It seems less and less likely that New Jersey’s governor, Chris Christie, could be a viable contender for the Republican Party’s presidential nomination in 2016.
Christie hasn’t announced a candidacy yet but is campaigning in the early voting states Iowa and New Hampshire. He is staking his bid — as Christie puts it — on “telling it like it this,” arguing that popular entitlement programs like Medicare and Social Security, which finance health care and pensions for the elderly, respectively, need to be overhauled.
“My goal for Social Security and Medicare is to make sure it’s there for the people who need it,” Christie said in New Hampshire this week. “The system won’t survive any other way.”
Independent forecasts have long shown both programs are headed for bankruptcy yet many politicians shy away from proposing reforms for fear of losing support.
Christie proposes to raise premiums for Medicare as well as the eligibility age for Social Security, currently set to rise to 67. He also wants to cut benefits for upper-income seniors.
It’s unclear if Christie’s willingness to take on entitlements will help his popularity at a time when the economy is picking up and fewer Americans see the need for drastic changes.
Last month, his approval rating in New Jersey hit a 35 percent low.
The governor’s tough talk, refreshing when he was first elected in 2010, is increasingly seen as abrasive.
He also hasn’t fully recovered from allegations made in 2013 that his staffers deliberately created a traffic jam in Fort Lee, across the Hudson River from New York City, in retribution for the city’s mayor’s refusal to endorse Christie for reelection. Investigations have so far cleared the governor of involvement.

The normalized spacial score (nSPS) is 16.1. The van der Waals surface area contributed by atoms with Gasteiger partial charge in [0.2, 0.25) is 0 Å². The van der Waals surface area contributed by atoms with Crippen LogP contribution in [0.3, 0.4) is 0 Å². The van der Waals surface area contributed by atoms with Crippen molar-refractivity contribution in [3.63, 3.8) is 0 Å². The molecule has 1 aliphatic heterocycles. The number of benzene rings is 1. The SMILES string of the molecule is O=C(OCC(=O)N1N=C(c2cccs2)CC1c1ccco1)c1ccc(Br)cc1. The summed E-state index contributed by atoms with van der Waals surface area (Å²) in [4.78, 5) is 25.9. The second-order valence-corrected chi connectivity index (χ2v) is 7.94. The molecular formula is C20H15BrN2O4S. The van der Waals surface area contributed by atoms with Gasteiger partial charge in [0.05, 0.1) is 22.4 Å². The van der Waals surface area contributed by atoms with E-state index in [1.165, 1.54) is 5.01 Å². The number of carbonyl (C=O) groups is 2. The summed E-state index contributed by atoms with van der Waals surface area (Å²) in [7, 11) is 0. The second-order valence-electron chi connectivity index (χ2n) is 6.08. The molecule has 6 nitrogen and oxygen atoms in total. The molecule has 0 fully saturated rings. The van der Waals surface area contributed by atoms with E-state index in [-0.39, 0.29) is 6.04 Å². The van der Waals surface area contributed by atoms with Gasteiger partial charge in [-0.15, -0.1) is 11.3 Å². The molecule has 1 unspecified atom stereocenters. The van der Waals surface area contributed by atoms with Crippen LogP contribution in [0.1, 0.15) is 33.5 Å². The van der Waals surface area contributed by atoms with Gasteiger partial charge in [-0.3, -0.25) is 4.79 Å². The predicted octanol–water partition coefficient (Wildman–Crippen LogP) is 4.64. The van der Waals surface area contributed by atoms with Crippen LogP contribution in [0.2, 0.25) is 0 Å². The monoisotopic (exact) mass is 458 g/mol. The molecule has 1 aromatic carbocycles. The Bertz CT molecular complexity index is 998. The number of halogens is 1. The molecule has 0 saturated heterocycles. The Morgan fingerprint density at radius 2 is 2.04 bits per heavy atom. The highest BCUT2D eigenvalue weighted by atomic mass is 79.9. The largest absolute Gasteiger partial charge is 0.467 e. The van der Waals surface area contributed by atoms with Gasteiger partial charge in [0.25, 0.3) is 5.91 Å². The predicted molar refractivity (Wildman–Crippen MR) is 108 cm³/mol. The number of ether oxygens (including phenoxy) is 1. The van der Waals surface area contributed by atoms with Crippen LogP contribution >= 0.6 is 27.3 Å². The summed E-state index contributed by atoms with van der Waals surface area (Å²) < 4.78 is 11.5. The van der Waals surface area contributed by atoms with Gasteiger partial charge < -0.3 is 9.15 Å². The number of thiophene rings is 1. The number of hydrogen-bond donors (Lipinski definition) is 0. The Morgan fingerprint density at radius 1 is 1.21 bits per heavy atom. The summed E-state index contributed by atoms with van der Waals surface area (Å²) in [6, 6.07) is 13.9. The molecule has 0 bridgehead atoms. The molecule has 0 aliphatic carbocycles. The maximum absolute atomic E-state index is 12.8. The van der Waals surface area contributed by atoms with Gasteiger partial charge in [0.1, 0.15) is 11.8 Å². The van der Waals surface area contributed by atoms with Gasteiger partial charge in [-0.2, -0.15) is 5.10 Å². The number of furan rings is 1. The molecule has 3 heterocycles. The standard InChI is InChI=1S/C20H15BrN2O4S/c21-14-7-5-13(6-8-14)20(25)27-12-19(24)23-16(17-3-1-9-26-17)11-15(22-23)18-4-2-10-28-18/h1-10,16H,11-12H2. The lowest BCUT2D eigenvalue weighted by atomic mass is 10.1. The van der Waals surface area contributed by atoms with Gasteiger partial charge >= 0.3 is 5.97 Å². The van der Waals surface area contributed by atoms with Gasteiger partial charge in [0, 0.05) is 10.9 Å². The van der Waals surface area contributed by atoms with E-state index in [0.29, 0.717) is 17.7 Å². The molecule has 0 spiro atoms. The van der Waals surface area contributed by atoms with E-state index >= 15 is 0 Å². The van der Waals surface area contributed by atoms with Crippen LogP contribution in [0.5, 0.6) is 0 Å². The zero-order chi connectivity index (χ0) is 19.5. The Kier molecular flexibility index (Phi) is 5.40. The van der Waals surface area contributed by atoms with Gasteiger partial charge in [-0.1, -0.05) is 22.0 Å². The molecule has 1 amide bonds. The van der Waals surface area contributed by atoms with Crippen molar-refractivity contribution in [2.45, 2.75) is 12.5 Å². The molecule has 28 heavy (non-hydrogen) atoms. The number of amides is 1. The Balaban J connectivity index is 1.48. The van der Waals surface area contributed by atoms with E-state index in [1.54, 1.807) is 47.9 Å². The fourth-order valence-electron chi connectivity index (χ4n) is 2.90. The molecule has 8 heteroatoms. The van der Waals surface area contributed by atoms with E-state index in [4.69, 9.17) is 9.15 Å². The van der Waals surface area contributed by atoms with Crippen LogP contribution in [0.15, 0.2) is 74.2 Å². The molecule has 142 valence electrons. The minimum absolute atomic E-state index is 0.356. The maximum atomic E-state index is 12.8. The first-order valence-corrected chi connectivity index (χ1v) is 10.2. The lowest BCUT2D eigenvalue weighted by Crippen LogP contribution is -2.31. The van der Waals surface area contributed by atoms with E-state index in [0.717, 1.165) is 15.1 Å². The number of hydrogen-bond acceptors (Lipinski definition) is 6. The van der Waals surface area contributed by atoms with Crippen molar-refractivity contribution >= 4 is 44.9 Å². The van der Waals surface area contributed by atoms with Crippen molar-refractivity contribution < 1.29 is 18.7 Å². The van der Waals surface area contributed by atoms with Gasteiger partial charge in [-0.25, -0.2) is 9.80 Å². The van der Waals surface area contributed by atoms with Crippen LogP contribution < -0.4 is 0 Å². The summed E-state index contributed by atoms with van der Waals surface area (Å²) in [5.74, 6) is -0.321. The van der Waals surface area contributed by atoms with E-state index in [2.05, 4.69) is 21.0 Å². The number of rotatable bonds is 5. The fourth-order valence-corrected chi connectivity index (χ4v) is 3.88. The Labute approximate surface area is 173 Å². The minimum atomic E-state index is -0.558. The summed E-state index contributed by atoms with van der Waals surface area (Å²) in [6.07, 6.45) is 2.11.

Perhaps most damaging is the fact that Christie’s record as a reform-minded governor in a traditionally Democratic-voting state has started to look less impressive.
His battles with New Jersey’s teachers unions, who resisted his efforts to weaken tenure, were hailed by conservatives. So were his attempts to reduce an $11 billion budget deficit with spending cuts alone. Christie vetoed income tax increases and capped property taxes. He also made pensions more affordable.
Yet there’s still an $800 million gap in the state’s budget this year. New Jersey is also still one of the heaviest taxed states in the union. And its credit rating has been downgraded nine time since Christie took office.
Unemployment has come down from a 9.8 percent high in early 2010 but, at 6.3 percent in December, remains above the national average.
If Christie does run, he could split the centrist conservative vote at the detriment of the presumptive nominee, Jeb Bush.
Although the former Florida governor is less of a moderate than his detractors allow, his calm demeanor and policy-focused speeches fail to enthuse many of base conservatives who turn out disproportionately to vote in presidential primaries. More fiery opponents like Senators Ted Cruz and Rand Paul may not appeal to a majority of Republicans, nor are they likely to win a general election, but one of them could end up with a plurality of the votes if Bush and Christie must compete for the support of the more pragmatic wing of the party.